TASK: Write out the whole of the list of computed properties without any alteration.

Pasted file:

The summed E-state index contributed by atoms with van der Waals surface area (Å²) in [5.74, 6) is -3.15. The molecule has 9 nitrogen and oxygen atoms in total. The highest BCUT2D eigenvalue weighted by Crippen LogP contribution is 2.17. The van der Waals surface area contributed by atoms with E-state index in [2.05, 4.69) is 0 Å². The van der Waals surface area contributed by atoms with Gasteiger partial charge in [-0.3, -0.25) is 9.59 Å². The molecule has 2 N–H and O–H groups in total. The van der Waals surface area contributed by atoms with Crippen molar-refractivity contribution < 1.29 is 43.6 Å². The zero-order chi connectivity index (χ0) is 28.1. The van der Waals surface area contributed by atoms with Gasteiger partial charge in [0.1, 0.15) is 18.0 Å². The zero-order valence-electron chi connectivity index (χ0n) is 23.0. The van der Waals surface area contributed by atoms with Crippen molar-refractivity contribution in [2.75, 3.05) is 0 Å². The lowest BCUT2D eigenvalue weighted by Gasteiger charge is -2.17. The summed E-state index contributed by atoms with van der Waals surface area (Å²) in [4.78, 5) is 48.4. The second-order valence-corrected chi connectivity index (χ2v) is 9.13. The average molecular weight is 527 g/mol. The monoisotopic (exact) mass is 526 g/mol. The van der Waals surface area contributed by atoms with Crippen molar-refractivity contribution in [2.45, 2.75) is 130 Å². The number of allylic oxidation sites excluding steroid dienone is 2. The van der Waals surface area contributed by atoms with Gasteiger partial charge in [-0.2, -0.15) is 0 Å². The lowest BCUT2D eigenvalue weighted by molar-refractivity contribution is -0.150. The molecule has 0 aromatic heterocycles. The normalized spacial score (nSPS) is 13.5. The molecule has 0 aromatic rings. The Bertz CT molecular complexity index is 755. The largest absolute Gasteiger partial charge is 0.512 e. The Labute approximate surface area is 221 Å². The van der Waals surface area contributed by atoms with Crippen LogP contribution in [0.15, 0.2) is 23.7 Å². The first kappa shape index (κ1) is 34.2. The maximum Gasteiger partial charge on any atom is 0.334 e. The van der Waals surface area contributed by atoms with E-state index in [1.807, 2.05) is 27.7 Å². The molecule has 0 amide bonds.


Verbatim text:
The summed E-state index contributed by atoms with van der Waals surface area (Å²) in [5.74, 6) is -3.15. The molecule has 9 nitrogen and oxygen atoms in total. The highest BCUT2D eigenvalue weighted by Crippen LogP contribution is 2.17. The van der Waals surface area contributed by atoms with E-state index in [2.05, 4.69) is 0 Å². The van der Waals surface area contributed by atoms with Gasteiger partial charge in [-0.3, -0.25) is 9.59 Å². The molecule has 2 N–H and O–H groups in total. The van der Waals surface area contributed by atoms with Crippen molar-refractivity contribution < 1.29 is 43.6 Å². The zero-order chi connectivity index (χ0) is 28.1. The van der Waals surface area contributed by atoms with Gasteiger partial charge in [0.1, 0.15) is 18.0 Å². The zero-order valence-electron chi connectivity index (χ0n) is 23.0. The van der Waals surface area contributed by atoms with Crippen molar-refractivity contribution in [2.75, 3.05) is 0 Å². The lowest BCUT2D eigenvalue weighted by Gasteiger charge is -2.17. The summed E-state index contributed by atoms with van der Waals surface area (Å²) in [4.78, 5) is 48.4. The second-order valence-corrected chi connectivity index (χ2v) is 9.13. The average molecular weight is 527 g/mol. The monoisotopic (exact) mass is 526 g/mol. The van der Waals surface area contributed by atoms with Crippen molar-refractivity contribution in [2.45, 2.75) is 130 Å². The number of allylic oxidation sites excluding steroid dienone is 2. The van der Waals surface area contributed by atoms with Gasteiger partial charge in [-0.2, -0.15) is 0 Å². The lowest BCUT2D eigenvalue weighted by molar-refractivity contribution is -0.150. The molecule has 0 aromatic heterocycles. The normalized spacial score (nSPS) is 13.5. The molecule has 0 aromatic rings. The Bertz CT molecular complexity index is 755. The largest absolute Gasteiger partial charge is 0.512 e. The Labute approximate surface area is 221 Å². The van der Waals surface area contributed by atoms with Crippen LogP contribution in [0.15, 0.2) is 23.7 Å². The first kappa shape index (κ1) is 34.2. The maximum Gasteiger partial charge on any atom is 0.334 e. The van der Waals surface area contributed by atoms with E-state index in [1.807, 2.05) is 27.7 Å². The molecule has 0 amide bonds.